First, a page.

What does it mean to be Swedish?

SWEDEN

I was born in the UK and I am proud to live in Sweden and I am proud, and fortunate, to have received Swedish citizenship. This is a country that, in my mind, builds on equality and solidarity. This a country that tries to do the best for its people. This is a country that stands up and does the humane thing, even in difficult circumstances. I wouldn’t want to live anywhere else.

I try to look at the world with open eyes. Sweden, like all other countries, has its problems: an ageing population and an expensive welfare state, challenges of integration and inclusion, social problems, unrest and crime. Of course this exists. To claim these didn’t exist would be naive. And of course crime should be fought. But I truly believe that Sweden can solve these issues. And I truly believe that the way forward is the continued path of openness and solidarity. Not fear and defensiveness. Not nationalism. And not lies.

I am proud to be Swedish and live in Sweden. And I am patriotic. But being a Swede is not about eating meatballs, or herring, or chocolate balls, or flying the flag or singing the national anthem. And it is not about being blonde or blue-eyed.

What does it mean to be Swedish then (to me)?

  • Swedes take in thousands of people in their direst need
  • Swedes help people survive war and starvation
  • Swedes lead the way  in social and humanitarian issues
  • Swedes do not criminalize poverty
  • Swedes flourish in a diverse and multicultural society
  • Swedes stand up for human rights and equality between men and women
  • Swedes believe in self-fulfillment –  you can be whoever you want to be
  • Swedes respect children
  • Swedes believe in self expression and the right of free speech
  • Swedes understand the work life balance
  • Swedes cherish the environment

In my mind, this is what it is to be Swedish. These are the very things that brought me to Sweden and made me fall in love with the country and its residents.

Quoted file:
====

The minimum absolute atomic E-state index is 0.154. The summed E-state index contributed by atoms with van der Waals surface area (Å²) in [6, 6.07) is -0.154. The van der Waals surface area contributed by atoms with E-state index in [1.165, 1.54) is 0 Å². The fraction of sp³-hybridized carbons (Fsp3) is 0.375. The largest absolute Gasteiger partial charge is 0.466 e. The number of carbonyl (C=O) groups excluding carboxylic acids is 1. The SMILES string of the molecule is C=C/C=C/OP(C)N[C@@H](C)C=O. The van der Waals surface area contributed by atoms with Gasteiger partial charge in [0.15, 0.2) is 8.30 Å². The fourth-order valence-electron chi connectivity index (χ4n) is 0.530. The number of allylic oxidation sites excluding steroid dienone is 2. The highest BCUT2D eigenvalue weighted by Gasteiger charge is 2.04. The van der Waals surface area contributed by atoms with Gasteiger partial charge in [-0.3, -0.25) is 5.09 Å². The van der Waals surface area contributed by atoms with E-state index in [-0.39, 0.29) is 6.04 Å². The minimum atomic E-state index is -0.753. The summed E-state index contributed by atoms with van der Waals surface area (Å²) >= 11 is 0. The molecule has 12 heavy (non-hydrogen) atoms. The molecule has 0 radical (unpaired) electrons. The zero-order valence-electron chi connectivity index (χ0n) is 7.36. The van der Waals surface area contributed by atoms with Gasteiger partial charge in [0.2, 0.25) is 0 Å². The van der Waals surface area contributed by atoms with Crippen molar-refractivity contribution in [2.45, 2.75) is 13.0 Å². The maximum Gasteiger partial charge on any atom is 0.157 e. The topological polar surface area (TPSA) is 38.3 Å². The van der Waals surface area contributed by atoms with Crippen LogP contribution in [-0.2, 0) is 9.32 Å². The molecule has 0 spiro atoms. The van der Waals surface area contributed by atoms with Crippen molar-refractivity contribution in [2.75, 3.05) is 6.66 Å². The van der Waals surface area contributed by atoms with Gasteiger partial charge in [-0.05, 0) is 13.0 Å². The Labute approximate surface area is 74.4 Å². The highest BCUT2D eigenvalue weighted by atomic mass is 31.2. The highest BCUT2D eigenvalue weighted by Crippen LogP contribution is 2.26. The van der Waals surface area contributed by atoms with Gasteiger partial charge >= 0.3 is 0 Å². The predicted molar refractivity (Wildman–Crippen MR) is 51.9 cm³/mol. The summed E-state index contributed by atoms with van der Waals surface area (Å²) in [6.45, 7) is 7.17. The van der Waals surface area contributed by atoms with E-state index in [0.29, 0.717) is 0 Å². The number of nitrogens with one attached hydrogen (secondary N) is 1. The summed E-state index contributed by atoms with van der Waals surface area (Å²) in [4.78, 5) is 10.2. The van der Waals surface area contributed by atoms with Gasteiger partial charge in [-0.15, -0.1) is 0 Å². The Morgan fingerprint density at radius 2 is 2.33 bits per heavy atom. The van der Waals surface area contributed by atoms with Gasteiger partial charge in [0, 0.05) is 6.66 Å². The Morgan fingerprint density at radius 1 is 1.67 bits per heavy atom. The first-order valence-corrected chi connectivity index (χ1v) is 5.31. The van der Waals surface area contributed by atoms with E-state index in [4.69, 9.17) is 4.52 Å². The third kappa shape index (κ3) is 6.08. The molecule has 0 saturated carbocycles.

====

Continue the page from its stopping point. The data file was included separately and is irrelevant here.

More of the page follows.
This is my call to action. Do not buy into the lies and falsehoods that are spread about this country. Do not buy into the fearmongering of power-hungry conservative politicians. Do not buy into the nationalistic rhetoric.

On social media, on the streets and in your life, question the source of all information. Challenge racism. Do not just swallow the bullshit. And whenever you disagree, stand up and be a proud Swede!

Have no fear – the Swede is here!

November in Sweden

Probably the least fun month of the year, what do you associate with month of November? I think of:

  • Darkness
  • Cold
  • Wind
  • Netflix
  • Intense work schedule
  • Darkness
  • Take away food
  • Red wine
  • Darkness
  • Tiredness
  • Rain
  • Candles
  • Jumper
  • Bad skin
  • Thick jackets
  • Warm shoes
  • Anticipation (for the festive season)

Oh….did I mention darkness?

What do you associate with November?

What have Denmark, Norway, Iceland and Finland had – but Sweden hasn’t?

To date there is something that Denmark, Norway, Iceland and Finland has had, but that Sweden hasn’t. And it’s quite intriguing as to why. The UK has had two. India has had one. Norway has had the most of any country. Currently 27 countries have one. In fact, 76 countries in the world have had one.

Do you know what I’m talking about?

Elected and appointed female heads of state and government.

In the long history of Swedish politics, there has never been a female Swedish Prime Minister. There are female party leaders, mostly of the smaller political parties. Sweden currently has a female Deputy Prime Minister and a female Foreign Minister. But never the head of state.